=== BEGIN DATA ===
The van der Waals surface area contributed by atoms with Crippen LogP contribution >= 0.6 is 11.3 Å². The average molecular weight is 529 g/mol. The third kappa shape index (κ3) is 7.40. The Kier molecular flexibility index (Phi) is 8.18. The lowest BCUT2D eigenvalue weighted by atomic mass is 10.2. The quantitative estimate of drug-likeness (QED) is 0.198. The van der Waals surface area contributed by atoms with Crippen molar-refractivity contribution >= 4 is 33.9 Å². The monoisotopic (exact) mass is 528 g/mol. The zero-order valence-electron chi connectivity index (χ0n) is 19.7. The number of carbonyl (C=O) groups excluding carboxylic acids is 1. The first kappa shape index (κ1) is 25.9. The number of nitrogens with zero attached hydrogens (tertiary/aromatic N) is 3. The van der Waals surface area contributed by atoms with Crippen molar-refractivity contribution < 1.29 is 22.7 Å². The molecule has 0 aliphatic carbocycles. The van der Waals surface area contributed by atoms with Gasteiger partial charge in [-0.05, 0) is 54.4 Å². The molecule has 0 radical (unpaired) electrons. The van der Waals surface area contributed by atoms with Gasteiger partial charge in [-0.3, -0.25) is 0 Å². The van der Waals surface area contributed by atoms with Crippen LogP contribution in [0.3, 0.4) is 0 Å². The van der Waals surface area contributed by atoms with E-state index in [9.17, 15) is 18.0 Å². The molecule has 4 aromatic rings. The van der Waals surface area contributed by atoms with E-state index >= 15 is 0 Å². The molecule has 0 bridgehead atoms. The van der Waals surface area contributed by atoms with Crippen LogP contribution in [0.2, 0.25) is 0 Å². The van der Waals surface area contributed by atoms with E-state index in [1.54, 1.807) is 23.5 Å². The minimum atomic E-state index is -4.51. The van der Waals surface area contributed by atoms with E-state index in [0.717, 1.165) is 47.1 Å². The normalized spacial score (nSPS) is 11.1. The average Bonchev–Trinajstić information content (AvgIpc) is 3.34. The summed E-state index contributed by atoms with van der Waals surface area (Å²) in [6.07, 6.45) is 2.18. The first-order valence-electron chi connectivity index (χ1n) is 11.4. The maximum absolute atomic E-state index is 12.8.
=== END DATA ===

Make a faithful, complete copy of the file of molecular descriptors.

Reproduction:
The van der Waals surface area contributed by atoms with Crippen LogP contribution >= 0.6 is 11.3 Å². The average molecular weight is 529 g/mol. The third kappa shape index (κ3) is 7.40. The Kier molecular flexibility index (Phi) is 8.18. The lowest BCUT2D eigenvalue weighted by atomic mass is 10.2. The quantitative estimate of drug-likeness (QED) is 0.198. The van der Waals surface area contributed by atoms with Crippen molar-refractivity contribution >= 4 is 33.9 Å². The monoisotopic (exact) mass is 528 g/mol. The zero-order valence-electron chi connectivity index (χ0n) is 19.7. The number of carbonyl (C=O) groups excluding carboxylic acids is 1. The first kappa shape index (κ1) is 25.9. The number of nitrogens with zero attached hydrogens (tertiary/aromatic N) is 3. The van der Waals surface area contributed by atoms with Crippen molar-refractivity contribution < 1.29 is 22.7 Å². The molecule has 0 aliphatic carbocycles. The van der Waals surface area contributed by atoms with Gasteiger partial charge in [-0.05, 0) is 54.4 Å². The molecule has 0 radical (unpaired) electrons. The van der Waals surface area contributed by atoms with Gasteiger partial charge in [-0.3, -0.25) is 0 Å². The van der Waals surface area contributed by atoms with Crippen LogP contribution in [0.3, 0.4) is 0 Å². The van der Waals surface area contributed by atoms with E-state index in [9.17, 15) is 18.0 Å². The molecule has 4 aromatic rings. The van der Waals surface area contributed by atoms with E-state index >= 15 is 0 Å². The molecule has 0 bridgehead atoms. The van der Waals surface area contributed by atoms with Crippen LogP contribution in [0.2, 0.25) is 0 Å². The van der Waals surface area contributed by atoms with E-state index in [1.54, 1.807) is 23.5 Å². The minimum atomic E-state index is -4.51. The van der Waals surface area contributed by atoms with E-state index in [0.717, 1.165) is 47.1 Å². The normalized spacial score (nSPS) is 11.1. The average Bonchev–Trinajstić information content (AvgIpc) is 3.34. The summed E-state index contributed by atoms with van der Waals surface area (Å²) in [6.07, 6.45) is 2.18. The first-order valence-electron chi connectivity index (χ1n) is 11.4. The maximum absolute atomic E-state index is 12.8.